Voigtlander Bessa R3A + Nokton 40mm f1.4: Review & Model Photography

My latest purchase has arrived. The Voigtlander Bessa R3A 35mm rangefinder film camera with it’s Voigtlander Nokton Classic 40mm f1.4 lens.

First thoughts:
Voigtlander Bessa R3A – It is tiny compared to Mamiya RZ67 ProII! Very solid and feels well made. Simple layout/controls with a modern looking LCD viewfinder that I was not expecting. I am more accustom to focusing through lens cameras than rangefinders so I was a little worried whether I would be able to do my shallow DOF model photography at f1.4 accurately. For those that have not tried a rangefinder camera the main differences are you cannot see the DOF you are shooting and if your subject is off centre you have to focus in the centre square first by overlaying the two images and then recompose and try not to move the camera plane of focus.

Voigtlander Nokton Classic 40mm f1.4 lens – I’ve used a copy of this lens in the past on a Panasonic Lumix G1 when I first started out with my photography. (See post and examples here). I was gutted when I could not bring it with me to Nikon. I had great memories of using this lens so was super excited when it came as standard on the Bessa. As my last post suggests it was literally like being reunited with an old friend. The lens is compact, oozes quality and good workmanship and looks great. I knew this lens gave a unique look to photographs particularly due to the ‘lively’ bokeh so I was very keen to get it back.

Here are some samples of photos scanned so far from the first roll of 35mm Kodak T-Max 100 film put through the camera self developed in a brew of Xtol and Rodinal. I used it on two model photography shoots to give the models something different and hopefully special for their model portfolios.

Models; Harriett (in hat) & Emily.

Voigtlander Classic 40mm F1.4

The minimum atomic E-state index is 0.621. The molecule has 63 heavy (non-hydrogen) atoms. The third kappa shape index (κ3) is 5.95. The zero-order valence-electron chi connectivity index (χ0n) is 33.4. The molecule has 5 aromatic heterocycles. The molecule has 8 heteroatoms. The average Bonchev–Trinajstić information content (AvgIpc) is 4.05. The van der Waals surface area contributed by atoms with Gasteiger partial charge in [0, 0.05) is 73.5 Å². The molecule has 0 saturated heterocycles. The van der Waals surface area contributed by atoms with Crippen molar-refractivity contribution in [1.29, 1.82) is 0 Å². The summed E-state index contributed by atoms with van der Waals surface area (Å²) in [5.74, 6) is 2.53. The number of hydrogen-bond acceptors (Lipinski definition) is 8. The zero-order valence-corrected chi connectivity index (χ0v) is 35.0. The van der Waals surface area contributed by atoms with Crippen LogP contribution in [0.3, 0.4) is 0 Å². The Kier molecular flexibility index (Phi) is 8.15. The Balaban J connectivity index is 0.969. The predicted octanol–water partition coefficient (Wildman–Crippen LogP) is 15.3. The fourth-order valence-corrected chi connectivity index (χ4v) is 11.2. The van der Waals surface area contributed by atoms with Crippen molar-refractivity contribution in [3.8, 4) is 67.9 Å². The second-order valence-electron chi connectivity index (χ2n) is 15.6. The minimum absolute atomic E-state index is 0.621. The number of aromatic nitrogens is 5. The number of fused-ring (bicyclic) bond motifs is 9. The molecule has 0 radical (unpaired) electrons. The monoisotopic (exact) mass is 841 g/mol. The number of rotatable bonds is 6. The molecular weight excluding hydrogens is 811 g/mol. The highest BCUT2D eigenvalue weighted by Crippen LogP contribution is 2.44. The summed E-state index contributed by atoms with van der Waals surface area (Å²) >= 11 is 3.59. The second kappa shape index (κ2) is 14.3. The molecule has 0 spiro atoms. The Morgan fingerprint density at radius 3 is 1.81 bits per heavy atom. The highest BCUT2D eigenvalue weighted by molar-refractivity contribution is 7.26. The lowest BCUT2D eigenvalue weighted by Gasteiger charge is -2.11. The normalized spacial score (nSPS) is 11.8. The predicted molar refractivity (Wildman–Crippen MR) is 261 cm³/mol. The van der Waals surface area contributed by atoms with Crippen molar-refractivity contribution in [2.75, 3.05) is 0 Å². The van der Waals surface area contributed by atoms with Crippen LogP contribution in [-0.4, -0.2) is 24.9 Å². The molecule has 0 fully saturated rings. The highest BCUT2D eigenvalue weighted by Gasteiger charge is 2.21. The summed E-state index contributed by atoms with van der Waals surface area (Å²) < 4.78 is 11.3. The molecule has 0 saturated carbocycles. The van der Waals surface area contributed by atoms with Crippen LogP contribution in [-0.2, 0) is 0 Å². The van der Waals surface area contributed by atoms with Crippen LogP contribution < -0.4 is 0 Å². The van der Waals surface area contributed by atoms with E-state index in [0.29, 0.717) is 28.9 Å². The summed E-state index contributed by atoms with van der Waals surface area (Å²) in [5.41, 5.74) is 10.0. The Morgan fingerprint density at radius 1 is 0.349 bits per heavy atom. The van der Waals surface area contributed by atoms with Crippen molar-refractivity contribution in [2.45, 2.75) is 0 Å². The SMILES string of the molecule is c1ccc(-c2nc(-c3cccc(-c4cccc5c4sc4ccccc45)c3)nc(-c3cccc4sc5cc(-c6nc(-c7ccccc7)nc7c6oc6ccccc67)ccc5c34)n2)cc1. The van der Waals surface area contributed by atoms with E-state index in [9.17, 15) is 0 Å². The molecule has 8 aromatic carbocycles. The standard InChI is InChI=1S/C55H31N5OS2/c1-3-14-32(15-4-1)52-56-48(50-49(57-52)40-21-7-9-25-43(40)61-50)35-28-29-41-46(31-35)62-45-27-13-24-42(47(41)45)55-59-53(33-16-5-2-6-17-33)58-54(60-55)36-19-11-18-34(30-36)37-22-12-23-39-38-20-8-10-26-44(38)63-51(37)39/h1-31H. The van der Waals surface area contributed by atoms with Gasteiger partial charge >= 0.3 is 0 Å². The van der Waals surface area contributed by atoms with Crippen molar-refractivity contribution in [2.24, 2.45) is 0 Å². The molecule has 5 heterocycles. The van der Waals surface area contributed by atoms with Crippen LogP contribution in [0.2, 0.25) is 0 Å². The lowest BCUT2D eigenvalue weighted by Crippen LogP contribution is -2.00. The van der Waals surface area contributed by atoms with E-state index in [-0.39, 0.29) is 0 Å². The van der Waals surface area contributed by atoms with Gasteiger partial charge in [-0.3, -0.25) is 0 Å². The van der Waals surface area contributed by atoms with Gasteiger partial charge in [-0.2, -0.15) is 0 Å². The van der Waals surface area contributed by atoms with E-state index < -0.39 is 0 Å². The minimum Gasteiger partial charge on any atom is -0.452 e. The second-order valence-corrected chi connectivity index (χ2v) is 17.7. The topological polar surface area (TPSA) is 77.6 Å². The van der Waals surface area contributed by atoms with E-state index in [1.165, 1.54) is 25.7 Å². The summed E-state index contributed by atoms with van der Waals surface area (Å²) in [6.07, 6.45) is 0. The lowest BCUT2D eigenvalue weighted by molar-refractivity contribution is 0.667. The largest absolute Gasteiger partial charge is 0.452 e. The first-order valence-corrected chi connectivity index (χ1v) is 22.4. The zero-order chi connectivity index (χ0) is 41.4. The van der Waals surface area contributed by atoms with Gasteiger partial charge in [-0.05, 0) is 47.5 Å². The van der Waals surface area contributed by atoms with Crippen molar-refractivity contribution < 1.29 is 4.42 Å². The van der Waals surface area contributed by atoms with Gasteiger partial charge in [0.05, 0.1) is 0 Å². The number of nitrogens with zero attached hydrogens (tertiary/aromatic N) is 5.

Voigtlander 40mm f1.4
Unmistakeable..

Photos taken in France; Matilda; Paulina
Voigtlander Bessa R3A Portrait
Rangefinder Film Portrait

Voigtlander Bessa R3A - Model Photography

Voigtlander Bessa R3A Portrait

Models; Josie, Emily

Voigtlander 40mm f1.4 Portrait

Voigtlander Bessa R3A Portrait

I will add to the post as I scan more images so feel free to check back in a week or two.

In addition to model photography I plan to use it for wedding photography. I literally cannot wait for my next couples big day who have opted for a full day of black and white wedding photography. This and in particular black and white film photography is my big passion so I will be in my element. 🙂

MatthewOsbornePhotography.co.uk

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About matthewosbornephotography

Coventry, UK studio based Model and Wedding Photographer offering both Medium Format Film and Digital Images. 1-2-1 Photography and Lighting Tuition also available.
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7 Responses to Voigtlander Bessa R3A + Nokton 40mm f1.4: Review & Model Photography

  1. Pingback: Voigtlander Bessa R3A | Matthew Osborne Photography

  2. The depth of field in the 3rd shot is great.

  3. Pingback: Posts coming soon.. | Matthew Osborne Photography

  4. Pingback: FED-2 & Industar 26M 52mm f2.8 | Matthew Osborne Photography

  5. Mark says:

    SOLD! Now to find a used R3 and CV40/1.4 (SC) locally :fingers crossed:

    • OR … you can get a Canon 7 or P for about a hundred bucks. Sometimes you can find 7s with working meters (like mine), or else get a nice Sekonic Studio Master and wear it around your neck. When I bought my 7 I glossed over the whole “there’s no accessory shoe” thing and will probably get a P. Metal shutter means no worries about pin holes. Pretty sure the range finder base is longer than the R3, too. Frame lines for 35, 50, 90. But … R3 gives you modern, accurate metering in the camera.

  6. These are gorgeous. Had to sell my M6 to go digital (disabled, fixed income, blah blah) but DO have a nice Canon 7 … was torn between the “vintage” look of the Canon 35mm 2.8 and the lure of modern, multi-coated (important for night photography) Voightlander. You make a powerful argument for the latter.

    (Ever used the Canon LTM stuff? It’s like the 50s version of the Mamiya 7 glass; sharp, but low contrast, and great for digitizing. Should actually shoot some night stuff with it, just to make sure it has flare as bad as I think it will) William Eggleston is a huge fan of the Canon stuff – showed me at half a dozen suitcases filled with IIs, IIIs, VITs, etc. That and Crown reel to reel tape decks seem to be his pet obsessions)

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